ERIC Number: ED479403
Record Type: Non-Journal
Publication Date: 2003-Aug
Reference Count: N/A
Employment Alone is Not Enought for America's Low-Income Children and Families. Living at the Edge Research Brief.
Cauthen, Nancy K.; Lu, Hsien-Hen
Families with incomes between the official poverty level and the minimum economic security level face many of the same material hardships and financial pressures that officially poor families face, partly because as their income grows, they lose eligibility for public benefits. This report focuses on the role that public policies play in supporting low-wage employment. The report examines how both improvements in the economy and public policies supporting low-wage employment such as the earned income tax credit, public health insurance coverage, and subsidized child care, contributed to declines in child poverty levels during the 1990s. The role of welfare reform in the context of a strong economy is described as an important contributor to the increased percentage of low-income children in families relying on earnings but not public assistance. The report maintains that low-wage work, by itself, is insufficient to move families from poverty to economic self-sufficiency, even within a positive economic climate. The economic downturn, rising unemployment, and cuts in public work supports are cited as factors compounding the challenges faced by low-income families. The report concludes with suggestions for how policymakers can help low-income families make financial progress, including expanding the federal earned income tax credit, decreasing payroll taxes for low-wage earners, raising the minimum wage, providing working parents with health insurance, expanding child care subsidies, and strengthening unemployment insurance for low-wage workers. (Contains 28 endnotes.) (KB)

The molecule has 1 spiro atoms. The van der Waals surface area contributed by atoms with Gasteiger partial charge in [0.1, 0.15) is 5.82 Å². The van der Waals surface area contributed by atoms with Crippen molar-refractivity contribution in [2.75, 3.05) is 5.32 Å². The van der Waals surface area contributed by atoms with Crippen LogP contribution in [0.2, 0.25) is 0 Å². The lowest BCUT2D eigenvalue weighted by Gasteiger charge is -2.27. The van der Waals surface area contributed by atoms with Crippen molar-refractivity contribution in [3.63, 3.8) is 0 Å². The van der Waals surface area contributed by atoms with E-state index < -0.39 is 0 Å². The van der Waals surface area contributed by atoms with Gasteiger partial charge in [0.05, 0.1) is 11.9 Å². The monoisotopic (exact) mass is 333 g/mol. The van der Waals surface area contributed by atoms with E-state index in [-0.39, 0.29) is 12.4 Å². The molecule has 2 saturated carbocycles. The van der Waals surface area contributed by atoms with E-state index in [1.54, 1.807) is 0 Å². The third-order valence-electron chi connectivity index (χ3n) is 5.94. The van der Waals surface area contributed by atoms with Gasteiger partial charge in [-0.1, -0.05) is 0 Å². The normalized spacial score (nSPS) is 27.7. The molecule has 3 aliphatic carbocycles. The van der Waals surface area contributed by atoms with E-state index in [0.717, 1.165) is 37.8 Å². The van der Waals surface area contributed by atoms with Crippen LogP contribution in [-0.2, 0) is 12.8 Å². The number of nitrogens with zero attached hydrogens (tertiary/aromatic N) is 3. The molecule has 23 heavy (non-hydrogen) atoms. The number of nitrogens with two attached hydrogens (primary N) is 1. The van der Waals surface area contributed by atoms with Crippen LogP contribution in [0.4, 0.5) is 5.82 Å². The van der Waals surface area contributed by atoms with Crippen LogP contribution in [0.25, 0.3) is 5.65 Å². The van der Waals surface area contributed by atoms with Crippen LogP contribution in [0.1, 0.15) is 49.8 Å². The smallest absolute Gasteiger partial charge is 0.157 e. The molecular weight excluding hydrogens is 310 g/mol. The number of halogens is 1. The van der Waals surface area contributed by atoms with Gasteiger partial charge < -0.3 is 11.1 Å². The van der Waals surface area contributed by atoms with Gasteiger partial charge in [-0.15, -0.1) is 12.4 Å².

Descriptors: Change Strategies, Children, Economic Factors, Employed Parents, Family Work Relationship, Health Insurance, Low Income Groups, Minimum Wage, Poverty, Public Policy, Tax Credits, Welfare Recipients, Welfare Services
National Center for Children in Poverty, Columbia University, Mailman School of Public Health, 215 West 125th Street, Third Floor, New York, NY 10027-4426. Tel: 646-284-9600; Fax: 646-284-9623; Web site: http://www.nccp.org. For full text: http://www.nccp.org/media/lat03a-text.pdf.
Publication Type: Reports - Descriptive
Education Level: N/A
Authoring Institution: Columbia Univ., New York, NY. National Center for Children in Poverty.
Identifiers - Laws, Policies, & Programs: Childrens Health Insurance Program; Earned Income Tax Credit